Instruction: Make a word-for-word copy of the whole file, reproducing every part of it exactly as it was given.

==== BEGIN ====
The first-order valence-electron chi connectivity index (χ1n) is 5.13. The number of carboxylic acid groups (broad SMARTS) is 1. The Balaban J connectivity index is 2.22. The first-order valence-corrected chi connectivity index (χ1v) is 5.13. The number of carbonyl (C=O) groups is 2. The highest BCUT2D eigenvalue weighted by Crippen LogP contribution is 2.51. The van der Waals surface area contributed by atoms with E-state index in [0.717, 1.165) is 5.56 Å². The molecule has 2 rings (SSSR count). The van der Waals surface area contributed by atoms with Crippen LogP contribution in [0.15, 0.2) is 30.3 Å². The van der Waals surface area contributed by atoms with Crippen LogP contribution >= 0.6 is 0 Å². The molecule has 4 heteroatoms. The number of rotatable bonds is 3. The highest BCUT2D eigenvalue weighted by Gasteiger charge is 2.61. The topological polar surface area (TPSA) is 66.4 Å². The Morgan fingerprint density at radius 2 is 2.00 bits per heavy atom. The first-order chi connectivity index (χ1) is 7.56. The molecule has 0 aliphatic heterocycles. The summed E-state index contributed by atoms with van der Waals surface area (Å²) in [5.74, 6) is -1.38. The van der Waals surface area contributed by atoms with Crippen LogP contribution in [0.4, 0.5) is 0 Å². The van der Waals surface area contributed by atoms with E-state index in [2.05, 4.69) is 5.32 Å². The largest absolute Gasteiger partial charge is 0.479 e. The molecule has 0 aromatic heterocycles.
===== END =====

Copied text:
The first-order valence-electron chi connectivity index (χ1n) is 5.13. The number of carboxylic acid groups (broad SMARTS) is 1. The Balaban J connectivity index is 2.22. The first-order valence-corrected chi connectivity index (χ1v) is 5.13. The number of carbonyl (C=O) groups is 2. The highest BCUT2D eigenvalue weighted by Crippen LogP contribution is 2.51. The van der Waals surface area contributed by atoms with E-state index in [0.717, 1.165) is 5.56 Å². The molecule has 2 rings (SSSR count). The van der Waals surface area contributed by atoms with Crippen LogP contribution in [0.15, 0.2) is 30.3 Å². The van der Waals surface area contributed by atoms with Crippen LogP contribution >= 0.6 is 0 Å². The molecule has 4 heteroatoms. The number of rotatable bonds is 3. The highest BCUT2D eigenvalue weighted by Gasteiger charge is 2.61. The topological polar surface area (TPSA) is 66.4 Å². The Morgan fingerprint density at radius 2 is 2.00 bits per heavy atom. The first-order chi connectivity index (χ1) is 7.56. The molecule has 0 aliphatic heterocycles. The summed E-state index contributed by atoms with van der Waals surface area (Å²) in [5.74, 6) is -1.38. The van der Waals surface area contributed by atoms with Crippen LogP contribution in [0.4, 0.5) is 0 Å². The van der Waals surface area contributed by atoms with E-state index in [2.05, 4.69) is 5.32 Å². The largest absolute Gasteiger partial charge is 0.479 e. The molecule has 0 aromatic heterocycles.